Sunday, July 28, 2013


I’ve been repairing, inspecting and generally interested in historic timber frame barns for about 25 years, so one day I was rubbernecking down a small concession road north of Ravenna, Ontario, in the Beaver Valley and unbelievably, an 8-sided barn came into view. It was the first time I had ever seen one in Bruce and Grey Counties, but there are many in the USA and some in Quebec.
There was a for sale sign in front of the long driveway and no one seemed to be there so I took a few photos from the road and later called up the real estate agent. She gave me the name of the owner, who had lived there over 40 years but now had retired and moved in with his children in the big smoke. He gave me the scoop and allowed me to go into the barn to take more photos. I find most farmers who I have talked to about their barns, really hospitable, many just saying, “go into the barn and do whatever you like, I have work to do.”
This unique barn was originally built in 1892 in the heart of orchard country. It’s of post and beam construction, notched and pegged with large timbers, mainly pine and white ash, cut down on the farm. The roof is a lattice work or round rafters with a hip or joint in the middle. The science behind being 8-sided was that as semi-round, the cattle would be tied up in a circle in the stables, around a central feeding chute. The farmer would simply feed the livestock going around to each cow instead of up and down aisles, as in regular rectangular barns. As well, cows could be milked easier and manure gathered by going around and out without having to back up a wagon, or wheelbarrow.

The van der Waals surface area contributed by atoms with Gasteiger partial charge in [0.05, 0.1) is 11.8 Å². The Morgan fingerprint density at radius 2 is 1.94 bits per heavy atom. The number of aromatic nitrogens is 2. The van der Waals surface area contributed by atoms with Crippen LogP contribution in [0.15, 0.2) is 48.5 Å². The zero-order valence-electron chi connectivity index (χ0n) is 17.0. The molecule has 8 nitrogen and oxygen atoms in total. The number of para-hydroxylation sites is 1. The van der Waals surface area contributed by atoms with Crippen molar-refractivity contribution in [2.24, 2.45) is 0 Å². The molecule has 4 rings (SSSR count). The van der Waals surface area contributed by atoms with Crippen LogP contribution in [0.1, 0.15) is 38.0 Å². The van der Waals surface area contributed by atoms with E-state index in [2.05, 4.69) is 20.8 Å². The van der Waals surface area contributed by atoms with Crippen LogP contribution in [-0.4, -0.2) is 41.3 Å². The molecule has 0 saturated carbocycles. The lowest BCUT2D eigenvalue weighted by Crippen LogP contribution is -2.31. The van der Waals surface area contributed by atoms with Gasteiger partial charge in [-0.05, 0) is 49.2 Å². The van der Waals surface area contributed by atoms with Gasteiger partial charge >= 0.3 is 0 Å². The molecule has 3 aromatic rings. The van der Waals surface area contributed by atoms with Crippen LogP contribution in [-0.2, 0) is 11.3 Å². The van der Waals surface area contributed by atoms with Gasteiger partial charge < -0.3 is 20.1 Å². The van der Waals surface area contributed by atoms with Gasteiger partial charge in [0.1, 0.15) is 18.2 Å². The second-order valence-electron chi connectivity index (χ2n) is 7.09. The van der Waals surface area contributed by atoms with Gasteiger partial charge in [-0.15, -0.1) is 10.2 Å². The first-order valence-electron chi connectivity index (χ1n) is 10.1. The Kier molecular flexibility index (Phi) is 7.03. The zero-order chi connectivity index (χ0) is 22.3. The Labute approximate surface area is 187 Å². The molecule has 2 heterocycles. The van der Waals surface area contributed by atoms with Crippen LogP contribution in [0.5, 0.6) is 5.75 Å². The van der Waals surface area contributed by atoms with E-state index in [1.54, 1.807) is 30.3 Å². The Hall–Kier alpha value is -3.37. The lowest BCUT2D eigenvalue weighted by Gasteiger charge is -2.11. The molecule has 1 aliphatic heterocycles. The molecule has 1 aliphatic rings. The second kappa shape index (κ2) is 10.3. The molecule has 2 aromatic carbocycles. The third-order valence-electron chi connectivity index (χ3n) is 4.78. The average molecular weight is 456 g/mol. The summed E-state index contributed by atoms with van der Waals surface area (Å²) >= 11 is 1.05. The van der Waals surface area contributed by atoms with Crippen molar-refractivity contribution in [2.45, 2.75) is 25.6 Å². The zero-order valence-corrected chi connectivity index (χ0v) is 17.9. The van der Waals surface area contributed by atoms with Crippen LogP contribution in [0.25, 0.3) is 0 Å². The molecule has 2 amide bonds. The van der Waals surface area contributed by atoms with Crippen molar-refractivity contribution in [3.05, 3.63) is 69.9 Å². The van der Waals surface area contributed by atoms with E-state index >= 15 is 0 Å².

In the mow where the hay and straw were kept, a horse and wagon could come into the barn unload and keep going around and out without having to back up the horses. That was the theory anyway, but the long time owner of the farm, told me a different story. “It was terrible, the stabling arrangement was a nightmare,” he said. During the winter the manure froze and during the warmer months it was difficult to gather up as there was not enough space behind the cattle.
Still, for me as a historic building, it’s quite unique in the way it was constructed. The rules about raising a barn in the late 19th century, would be thrown out with this type of structure, as each bent would have to be raised and secured until the all the eight sides were up, making it an integral structure able to support itself.
It was purported that the original owner liked working with cement, as the barn foundations are all poured concrete, unusual for its time. His love of this material was exhibited uniquely as in 1902, he built a new two story house, all from concrete.
As the farm enterprise expanded the barn could not hold enough livestock or hay and straw. Two rectangular timber frame additions were built, the first in 1930 and the second in 1939. Orchards were planted when the farm was first settled and apple storage was need and as more trees were planted and the need for two more barns further arose.
The old owner told me there were two old pear trees planted 100 years ago and still semi-producing.  As I walked around the back of the barns I spied two gnarly trees, the pears were Flemish Beauties, brought over by the original owner when he settled the farm. Amazing, to think in this day and age when apple trees are up up-rooted every few years to suit the market that two living pieces of history are still surviving along with a historic barn, both from the same era.